For example, there is this chart out there that she has created that is like a map for Fairmount to be a better school. She worked with the teachers to create this project which has some lingo name, but which is very real and is being put into practice at the school. (BTW, the teachers love her & they strongly wanted her to stay on when she arrived interim last year) The project integrates the Immersion program with state mandated educational standards along with our school calendar and certain teacher projects, etc. It is vast. Mary Lou will spend about an hour explaining it to you if you get her started on it.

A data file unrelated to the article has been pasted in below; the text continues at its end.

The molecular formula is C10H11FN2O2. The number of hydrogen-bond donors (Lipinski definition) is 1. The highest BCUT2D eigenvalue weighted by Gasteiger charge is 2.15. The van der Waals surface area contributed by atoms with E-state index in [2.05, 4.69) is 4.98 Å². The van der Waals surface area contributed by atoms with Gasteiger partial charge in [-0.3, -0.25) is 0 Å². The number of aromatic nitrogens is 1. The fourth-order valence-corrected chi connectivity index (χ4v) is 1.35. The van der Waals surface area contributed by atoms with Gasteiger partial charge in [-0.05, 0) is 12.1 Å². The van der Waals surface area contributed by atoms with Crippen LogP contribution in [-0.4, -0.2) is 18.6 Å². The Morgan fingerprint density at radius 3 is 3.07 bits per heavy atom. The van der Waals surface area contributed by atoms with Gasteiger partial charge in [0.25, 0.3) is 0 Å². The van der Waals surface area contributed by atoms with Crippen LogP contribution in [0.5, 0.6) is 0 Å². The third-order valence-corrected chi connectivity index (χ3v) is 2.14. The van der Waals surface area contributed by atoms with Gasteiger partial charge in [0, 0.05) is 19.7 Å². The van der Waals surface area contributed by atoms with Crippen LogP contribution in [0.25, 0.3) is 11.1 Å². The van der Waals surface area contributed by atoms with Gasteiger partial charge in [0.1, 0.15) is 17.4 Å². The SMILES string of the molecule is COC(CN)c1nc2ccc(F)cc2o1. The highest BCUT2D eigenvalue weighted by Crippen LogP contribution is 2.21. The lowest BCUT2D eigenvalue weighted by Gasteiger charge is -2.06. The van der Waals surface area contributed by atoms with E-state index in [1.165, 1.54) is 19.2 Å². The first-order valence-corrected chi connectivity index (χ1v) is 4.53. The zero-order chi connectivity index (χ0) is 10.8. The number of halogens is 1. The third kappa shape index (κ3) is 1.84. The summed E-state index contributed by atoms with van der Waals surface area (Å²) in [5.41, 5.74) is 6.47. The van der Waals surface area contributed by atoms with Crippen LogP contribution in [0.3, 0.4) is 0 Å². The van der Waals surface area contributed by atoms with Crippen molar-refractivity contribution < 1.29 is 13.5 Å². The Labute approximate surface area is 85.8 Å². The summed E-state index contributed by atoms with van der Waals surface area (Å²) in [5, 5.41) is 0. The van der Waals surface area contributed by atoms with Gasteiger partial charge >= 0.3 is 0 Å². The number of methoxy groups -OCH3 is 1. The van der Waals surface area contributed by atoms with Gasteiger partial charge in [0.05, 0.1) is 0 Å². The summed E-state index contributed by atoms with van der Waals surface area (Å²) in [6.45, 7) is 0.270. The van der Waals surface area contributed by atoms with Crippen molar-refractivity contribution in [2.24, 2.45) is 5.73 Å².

The thing with Mary Lou is she has a lot going on in that head of hers and she is amazingly productive. That being said, in the setting of school tours, I have observed that she hasn't boiled her vision down to a simple message that parents on tours are seeking. I know she will work on this for next year as she is incredibly responsive to new ideas and constructive criticisms. But, as a parent who has observed her work with the PTA and with school wide issues that matter to the community, what she lacks in PR knack she makes up in substance.

    My two cents. Parent at Fairmount.